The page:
The debate about newspaper paywalls has intensified after a new survey has found that 90pc of people won’t pay for news online.
In the week that Rupert Murdoch’s Times and Sunday Times launched their new paywall-protected sites, research has suggested that nine out of ten consumers will refuse to pay the new £1-per-day or £2-per-week fees.
The Digital Entertainment Survey was carried out by media law firm Wiggin which has clients across the digital media spectrum.
Its findings of the survey appear to bear out the findings of the recent failed experiment by Johnston Press which introduced temporary paywalls on three of its local newspaper sites only to find the number of subscribers barely climbing into double figures.
However interviewed in Steve Dyson’s blog on HTFP today, Cleethopres Chronicle editor Nigel Lowther says he has no intention of giving his newspaper’s content for free and promises that if it ever does go online, it will be behind a paywall.
“We believe it would have been harmed if we had just given away the hard-gained content free. We are determined this will not happen. When we do go online, we will charge… It represents a good opportunity and a sensible way forward,” he told Steve.
The survey found that 70pc of people said the reason they would not pay to access online news is because there is enough free content out there already.
Only 10pc would pay to access news content, but this would have to be on an exclusive basis.
However although nearly half of the people who took part in the research said they would liked accessing content online, 43pc said they still liked to read a paper version as it is “more relaxing.”
Wiggin partner Alexander Ross said: “This report provides real insight into what consumers want in the new digital market, and how much they’re willing to pay for it, and of course it’s consumers who will determine the winners and losers in the new digital Britain.”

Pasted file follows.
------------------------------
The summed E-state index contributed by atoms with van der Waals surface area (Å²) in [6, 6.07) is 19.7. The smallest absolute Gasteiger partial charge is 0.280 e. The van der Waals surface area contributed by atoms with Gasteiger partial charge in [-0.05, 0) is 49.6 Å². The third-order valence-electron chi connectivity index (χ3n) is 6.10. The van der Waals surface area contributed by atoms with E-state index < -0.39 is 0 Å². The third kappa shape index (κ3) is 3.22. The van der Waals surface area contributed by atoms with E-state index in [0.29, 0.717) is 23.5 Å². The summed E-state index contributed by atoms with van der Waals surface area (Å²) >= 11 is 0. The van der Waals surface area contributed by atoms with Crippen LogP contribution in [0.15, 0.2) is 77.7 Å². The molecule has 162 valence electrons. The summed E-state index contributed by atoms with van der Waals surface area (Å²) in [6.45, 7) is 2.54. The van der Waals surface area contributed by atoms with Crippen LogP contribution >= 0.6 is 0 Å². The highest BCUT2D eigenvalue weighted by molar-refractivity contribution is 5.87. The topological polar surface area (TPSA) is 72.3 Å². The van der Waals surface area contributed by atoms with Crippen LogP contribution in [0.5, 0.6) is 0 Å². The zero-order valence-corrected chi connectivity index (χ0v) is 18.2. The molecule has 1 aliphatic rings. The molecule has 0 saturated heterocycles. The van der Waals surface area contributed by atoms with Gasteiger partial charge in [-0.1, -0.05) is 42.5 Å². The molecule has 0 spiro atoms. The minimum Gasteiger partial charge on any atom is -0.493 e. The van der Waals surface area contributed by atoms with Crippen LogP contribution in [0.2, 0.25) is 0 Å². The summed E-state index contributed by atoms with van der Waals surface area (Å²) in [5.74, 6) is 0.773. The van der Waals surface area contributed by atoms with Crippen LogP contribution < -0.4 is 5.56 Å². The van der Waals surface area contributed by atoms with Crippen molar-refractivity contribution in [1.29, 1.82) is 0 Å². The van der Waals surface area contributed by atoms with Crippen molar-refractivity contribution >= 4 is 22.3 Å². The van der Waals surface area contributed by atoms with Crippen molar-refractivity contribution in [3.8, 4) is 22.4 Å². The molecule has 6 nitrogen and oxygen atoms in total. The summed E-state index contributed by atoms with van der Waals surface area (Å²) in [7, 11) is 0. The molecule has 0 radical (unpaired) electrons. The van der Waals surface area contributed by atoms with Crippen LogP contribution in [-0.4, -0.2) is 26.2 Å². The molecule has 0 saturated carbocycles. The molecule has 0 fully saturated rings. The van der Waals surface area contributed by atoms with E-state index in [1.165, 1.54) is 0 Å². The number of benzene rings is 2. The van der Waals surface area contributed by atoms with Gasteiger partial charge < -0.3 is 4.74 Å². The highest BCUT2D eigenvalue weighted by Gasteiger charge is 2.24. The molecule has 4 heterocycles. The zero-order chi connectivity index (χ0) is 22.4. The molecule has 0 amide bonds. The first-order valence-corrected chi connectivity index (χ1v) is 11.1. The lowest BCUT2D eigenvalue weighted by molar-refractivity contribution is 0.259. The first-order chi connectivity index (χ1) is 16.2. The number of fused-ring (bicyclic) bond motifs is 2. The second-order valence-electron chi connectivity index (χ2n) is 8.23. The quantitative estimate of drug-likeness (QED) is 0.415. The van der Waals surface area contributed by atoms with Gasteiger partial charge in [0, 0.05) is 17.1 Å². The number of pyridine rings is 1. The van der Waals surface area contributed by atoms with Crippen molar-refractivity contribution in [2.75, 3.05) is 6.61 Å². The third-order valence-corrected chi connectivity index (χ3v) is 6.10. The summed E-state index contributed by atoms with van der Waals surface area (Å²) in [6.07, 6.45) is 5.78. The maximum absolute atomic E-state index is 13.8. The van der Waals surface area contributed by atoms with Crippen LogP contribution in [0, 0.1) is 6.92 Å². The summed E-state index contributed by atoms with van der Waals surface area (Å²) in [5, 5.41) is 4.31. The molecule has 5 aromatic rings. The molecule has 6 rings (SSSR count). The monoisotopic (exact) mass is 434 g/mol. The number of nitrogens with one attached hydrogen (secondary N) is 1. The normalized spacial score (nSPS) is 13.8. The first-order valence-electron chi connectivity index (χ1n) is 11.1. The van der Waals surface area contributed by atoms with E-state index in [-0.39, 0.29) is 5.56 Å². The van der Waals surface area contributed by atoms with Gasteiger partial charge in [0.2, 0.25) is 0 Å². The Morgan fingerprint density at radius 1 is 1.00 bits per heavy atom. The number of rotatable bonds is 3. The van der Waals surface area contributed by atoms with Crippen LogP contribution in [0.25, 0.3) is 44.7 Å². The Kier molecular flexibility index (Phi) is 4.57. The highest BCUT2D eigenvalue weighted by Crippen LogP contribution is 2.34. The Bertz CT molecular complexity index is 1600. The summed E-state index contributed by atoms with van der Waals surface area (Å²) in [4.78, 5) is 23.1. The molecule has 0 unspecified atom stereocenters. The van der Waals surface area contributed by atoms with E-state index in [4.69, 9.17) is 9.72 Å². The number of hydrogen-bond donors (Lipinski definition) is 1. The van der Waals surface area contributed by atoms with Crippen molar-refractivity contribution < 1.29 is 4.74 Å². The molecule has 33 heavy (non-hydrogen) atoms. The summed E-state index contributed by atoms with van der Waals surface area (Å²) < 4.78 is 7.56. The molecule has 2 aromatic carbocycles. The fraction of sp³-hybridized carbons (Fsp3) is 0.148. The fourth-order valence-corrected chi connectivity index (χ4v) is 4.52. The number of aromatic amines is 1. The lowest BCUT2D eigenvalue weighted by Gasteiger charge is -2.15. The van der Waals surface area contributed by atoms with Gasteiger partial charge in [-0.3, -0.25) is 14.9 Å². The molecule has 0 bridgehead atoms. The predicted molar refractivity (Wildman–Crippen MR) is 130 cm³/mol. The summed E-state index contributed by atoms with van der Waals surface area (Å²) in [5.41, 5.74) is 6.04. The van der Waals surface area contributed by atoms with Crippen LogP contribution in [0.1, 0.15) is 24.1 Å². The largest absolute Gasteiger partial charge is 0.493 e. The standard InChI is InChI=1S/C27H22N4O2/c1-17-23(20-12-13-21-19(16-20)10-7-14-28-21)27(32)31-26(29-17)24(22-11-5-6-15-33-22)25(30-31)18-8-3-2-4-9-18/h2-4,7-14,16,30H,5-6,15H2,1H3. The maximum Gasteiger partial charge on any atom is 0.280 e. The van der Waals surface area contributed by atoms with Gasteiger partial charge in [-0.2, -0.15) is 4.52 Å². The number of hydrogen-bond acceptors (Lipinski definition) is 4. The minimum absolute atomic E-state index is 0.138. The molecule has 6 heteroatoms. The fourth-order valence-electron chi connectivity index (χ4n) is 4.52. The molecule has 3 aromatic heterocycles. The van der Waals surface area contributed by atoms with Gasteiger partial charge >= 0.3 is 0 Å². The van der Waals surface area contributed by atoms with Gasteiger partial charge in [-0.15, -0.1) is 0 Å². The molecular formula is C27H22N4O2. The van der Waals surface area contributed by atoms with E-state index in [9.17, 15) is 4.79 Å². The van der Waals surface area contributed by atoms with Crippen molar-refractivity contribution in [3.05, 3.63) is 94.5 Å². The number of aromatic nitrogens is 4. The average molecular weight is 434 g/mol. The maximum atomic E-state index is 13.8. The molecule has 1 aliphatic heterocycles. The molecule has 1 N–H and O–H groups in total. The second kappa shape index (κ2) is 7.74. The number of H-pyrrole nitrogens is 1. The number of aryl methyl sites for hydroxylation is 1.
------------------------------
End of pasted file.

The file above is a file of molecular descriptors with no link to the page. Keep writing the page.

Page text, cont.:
Davy Gravy (26/05/2010 11:44:35)
The Chronicle has got it right. Most newspapers got it wrong by educating its readers to expect content for free (despite the industry having built its success on selling information for a cover price). If Starbucks gave its coffee away (maybe with an advert on the side of the cup) would we then accept paying £2.50 a cup?
Paul (26/05/2010 12:20:56)
Davy Gravy – exactly, newspapers opened pandora’s box when they put content online for free. The industry has tried more tricks than Paul Daniels in its approach to web content and still hasn’t worked out the best solution.
Of course nine out of ten punters won’t pay for the Times content. That’s because every other newspaper will still provide it for free. I suspect those nine aren’t long-standing Times readers in the first place. I wonder what the figure would be if all newspapers provided content behind a paywall. And while the BBC provides content for free, I suspect other news outlets will do so.
Fair play to The Times for taking this approach but it’s going to be a difficult approach for them, and a fruitless example to the rest of us, while they work as a lone ranger.
Rich in Bristol (26/05/2010 12:51:33)
But surely the regionals have one big advantage over the Times – lack of decent competition. Local BBC is often rubbish (or at least spread very thinly) … the papers are the only ones which cover all the courts, all the sports matches, most of the meetings, the real local issues. The Times is fighting the Indie, Guardian, Telegraph and even the Mail for readers. In most cases, the local paper is the only real player in town.
I think the regionals should go for the paywall, maybe (dare I say it) work with the BBC on some kind of mutually advantageous copy sharing/web limiting arrangement then take a tight line with the bloggers who nick content and don’t attribute (although personally I suspect most bloggers have very narrow and small audiences)
Paul Jones (26/05/2010 12:57:31)